Prime Minister Keizo Obuchi and Liberal Party leader Ichiro Ozawa’s agreement Thursday to form a coalition government by January drew mixed responses Friday from members of Obuchi’s Liberal Democratic Party.

After much bickering and debate, the party’s executive council finally gave its approval to Obuchi’s decision Friday afternoon.

At a meeting of party executives that morning, Mikio Okuda, former education minister, said cooperation on elections with the Liberal Party will not be easy, meeting participants reported.

The single-seat constituency system for many Lower House seats makes it difficult for two parties to cooperate at election time, many observers say.

Tokuichiro Tamazawa, the party’s deputy secretary general, said it will be hard for members of local chapters who have been campaigning against Liberal Party candidates to cooperate in elections.

The LDP’s Iwate chapter, which Tamazawa heads, adopted a resolution Thursday opposing the agreement between Obuchi and Ozawa. Ozawa’s constituency is also in Iwate.

Tamazawa told reporters that election cooperation should only occur when certain conditions are met.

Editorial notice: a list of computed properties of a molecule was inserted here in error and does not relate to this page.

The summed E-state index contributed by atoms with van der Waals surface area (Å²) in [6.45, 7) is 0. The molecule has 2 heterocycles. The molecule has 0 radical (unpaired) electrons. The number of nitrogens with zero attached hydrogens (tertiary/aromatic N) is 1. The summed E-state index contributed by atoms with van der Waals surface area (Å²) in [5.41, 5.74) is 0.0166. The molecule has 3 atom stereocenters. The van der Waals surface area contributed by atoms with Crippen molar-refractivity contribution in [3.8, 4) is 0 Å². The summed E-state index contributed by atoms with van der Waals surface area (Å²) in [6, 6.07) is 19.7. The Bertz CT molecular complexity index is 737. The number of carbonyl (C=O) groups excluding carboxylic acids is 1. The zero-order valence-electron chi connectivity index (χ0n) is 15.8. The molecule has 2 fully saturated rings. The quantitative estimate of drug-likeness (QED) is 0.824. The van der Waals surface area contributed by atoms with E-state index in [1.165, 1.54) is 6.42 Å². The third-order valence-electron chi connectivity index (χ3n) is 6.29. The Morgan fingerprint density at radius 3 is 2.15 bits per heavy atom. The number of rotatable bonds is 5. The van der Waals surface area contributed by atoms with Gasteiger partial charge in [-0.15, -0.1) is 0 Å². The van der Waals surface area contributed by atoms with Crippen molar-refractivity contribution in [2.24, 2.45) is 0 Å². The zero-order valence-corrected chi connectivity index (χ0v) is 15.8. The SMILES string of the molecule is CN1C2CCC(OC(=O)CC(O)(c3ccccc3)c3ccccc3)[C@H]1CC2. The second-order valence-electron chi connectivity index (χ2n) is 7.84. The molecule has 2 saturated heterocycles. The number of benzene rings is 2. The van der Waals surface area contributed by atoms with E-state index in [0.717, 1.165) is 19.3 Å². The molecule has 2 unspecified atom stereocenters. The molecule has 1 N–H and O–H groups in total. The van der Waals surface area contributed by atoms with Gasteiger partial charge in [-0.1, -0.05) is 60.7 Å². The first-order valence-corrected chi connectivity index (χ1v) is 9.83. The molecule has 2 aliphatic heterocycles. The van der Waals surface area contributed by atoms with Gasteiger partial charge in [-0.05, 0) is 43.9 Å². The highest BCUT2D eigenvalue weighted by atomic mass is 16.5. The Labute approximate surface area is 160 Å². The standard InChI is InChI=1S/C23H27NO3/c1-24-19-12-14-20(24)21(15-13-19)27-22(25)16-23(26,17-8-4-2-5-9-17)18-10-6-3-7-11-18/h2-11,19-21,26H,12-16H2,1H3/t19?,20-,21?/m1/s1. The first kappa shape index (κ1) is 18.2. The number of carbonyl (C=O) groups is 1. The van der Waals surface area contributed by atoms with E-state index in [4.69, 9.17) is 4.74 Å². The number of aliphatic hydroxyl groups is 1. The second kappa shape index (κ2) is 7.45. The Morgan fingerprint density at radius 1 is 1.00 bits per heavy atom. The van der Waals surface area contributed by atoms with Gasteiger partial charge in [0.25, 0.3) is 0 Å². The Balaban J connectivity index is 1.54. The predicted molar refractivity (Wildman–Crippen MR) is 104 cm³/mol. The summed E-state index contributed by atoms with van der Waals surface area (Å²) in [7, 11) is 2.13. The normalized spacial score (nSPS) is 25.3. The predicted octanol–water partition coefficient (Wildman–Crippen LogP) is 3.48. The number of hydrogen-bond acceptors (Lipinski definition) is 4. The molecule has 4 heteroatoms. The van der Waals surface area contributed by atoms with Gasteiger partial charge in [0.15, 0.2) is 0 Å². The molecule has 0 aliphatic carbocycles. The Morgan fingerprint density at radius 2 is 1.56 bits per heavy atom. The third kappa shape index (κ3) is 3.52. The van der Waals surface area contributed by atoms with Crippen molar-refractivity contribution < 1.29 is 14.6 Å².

Toranosuke Katayama, Diet affairs chief in the Upper House, said it will be difficult to form a coalition government with the Liberal Party before the next ordinary Diet session in January because it takes time to agree on various policies.

Hajime Funada, who defected from the LDP with Ozawa in 1993 and later returned to the party, expressed caution, saying the agreement is a plot by Ozawa to throw the LDP into chaos.

Others expressed their approval of the agreement, saying it is the only way to stabilize the government.

Takami Eto, former chief of the Management and Coordination Agency, told reporters he would like to support Obuchi’s decision to create a stable base for the party and the government.

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